Projects in theme: Consequences Of Migration In Sending And Receiving Areas

Climate Variability, Migration and Intergenerational Transfers

This project examines the ways in which climate variability influences human behavior, focusing on migration and resource-sharing within families. In this project, VanWey studies how risk affects migrant transfers in Mexico. This contributes to her larger work looking at how migrant transfers can be used not only to increase the financial well-being of sending households, but to transform the nature of local social institutions, leading to new schools and the protection of natural resources.

Changes in Neighborhood Composition and their Effects on Children

With Robert Mare, Jackson considers the relative importance of changes in neighborhood quality that occur because of families’ mobility vs. within-neighborhood processes of change.  Preliminary results are consistent with the idea that there are important differences in the effects of each process on children’s welfare.

Household Wellbeing in Frontier Contexts: Integrating Capitals, Returns, and Livelihoods

Hull is interested in interdisciplinary approaches to the study of household well-being, particularly in smallholder frontier contexts.

Human Trafficking Intervention and Migration Management in Nigeria

This project, which seeks to identify connections between human trafficking and migration, is part of Smith’s collection of work studying the effects of migration on the sexual behavior of young rural-urban migrants in Nigeria. Working with his doctoral student, this project will be conducted over 12 months in Nigeria, using the ethnographic methods of participant observation, self-reporting, and formal and informal interviews.

Mexican Laborers in the U.S. and Mexican Labor Market

Labor-market migration can transform individuals as they develop new skills that may or may not be marketable at home. Lindstrom examines this issue in the context of temporary Mexican immigrants to the U.S. Consistent with the literature on investment migration there is evidence that migrants return with financial capital that can be translated into self-employment; however, it appears that the Mexican labor market does not reward U.S. labor-market experience.

Migration and HIV in South Africa

This study examined the role of migration or human population movement in the spread of HIV and other sexually transmitted infections in South Africa.  Funded by the Welcome Trust, this was a 3-year cohort study with biological (HIV and STI) and behavioral outcomes, among migrant men and their rural partners, and non-migrant men and their rural partners.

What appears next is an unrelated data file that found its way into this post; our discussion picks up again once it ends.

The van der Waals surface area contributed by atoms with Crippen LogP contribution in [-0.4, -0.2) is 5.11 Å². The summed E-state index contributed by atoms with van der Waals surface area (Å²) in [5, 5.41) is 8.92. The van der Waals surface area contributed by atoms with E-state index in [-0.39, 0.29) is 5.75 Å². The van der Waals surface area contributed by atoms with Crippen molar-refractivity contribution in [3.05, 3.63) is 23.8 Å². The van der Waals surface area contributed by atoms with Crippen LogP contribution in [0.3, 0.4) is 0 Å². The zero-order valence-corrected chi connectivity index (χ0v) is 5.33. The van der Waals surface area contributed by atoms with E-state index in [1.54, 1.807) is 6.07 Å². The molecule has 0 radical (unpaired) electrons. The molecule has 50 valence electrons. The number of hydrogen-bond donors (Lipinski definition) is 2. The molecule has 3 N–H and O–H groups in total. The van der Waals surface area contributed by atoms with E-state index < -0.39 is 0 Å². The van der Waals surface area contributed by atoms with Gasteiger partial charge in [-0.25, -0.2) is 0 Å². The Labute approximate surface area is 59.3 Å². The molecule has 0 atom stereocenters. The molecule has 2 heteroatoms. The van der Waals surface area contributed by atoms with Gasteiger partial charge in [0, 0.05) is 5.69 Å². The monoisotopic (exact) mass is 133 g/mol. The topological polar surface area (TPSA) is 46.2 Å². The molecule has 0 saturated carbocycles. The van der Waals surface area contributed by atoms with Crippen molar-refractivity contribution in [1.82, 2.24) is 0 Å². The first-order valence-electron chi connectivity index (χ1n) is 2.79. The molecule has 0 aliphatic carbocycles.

Migration, HIV, and Socioeconomic Change in South Africa

This pilot investigation will address a significant AIDS-related public health issue in South Africa: the relationship between human geographic mobility and risk for disease transmission. The project uses existing data and conducts a feasibility study. It brings demographic methods and field research, coupled with a refined understanding of human geographic mobility and health transition to the present public-health concern of HIV transmission and AIDS mortality.

Postsecondary Outcomes for Latino Youths

This project examines the ways in which individual, family, and school factors influence the postsecondary choices of Hispanic adolescents—a group whose educational attainment trends threaten to prepare them primarily for lower-skill and lower-wage jobs as adults, resulting in negative health and socioeconomic implications for the population as a whole. Cho and Rivas analyze the relationships of Hispanic youths’ individual motivations and family and school resources with their postsecondary choices.

The Consequences of the Great Migration for Blacks in the U.S.

Kaivan Munshi and Chay are examining how the consequences of the Great Migration for blacks moving to northern cities depended in part on the presence of an effective civic culture and network support in their respective sending areas. They note that there was substantial variation across sending areas in the density of the black population and that a certain threshold of density was necessary to develop an effective social network prior to migration.

The Effects of Childhood Health on Social Inequality

Interested in the early origins of inequality and the role of child health in the production of social inequality, Jackson uses longitudinal data from the U.S. and the United Kingdom to study child health as a source of compounding disadvantage in skill development during the school years. A recent paper examines health as a source of cumulative disadvantage in skill development, focusing in particular on whether the timing and persistence of poor health have a lasting impact.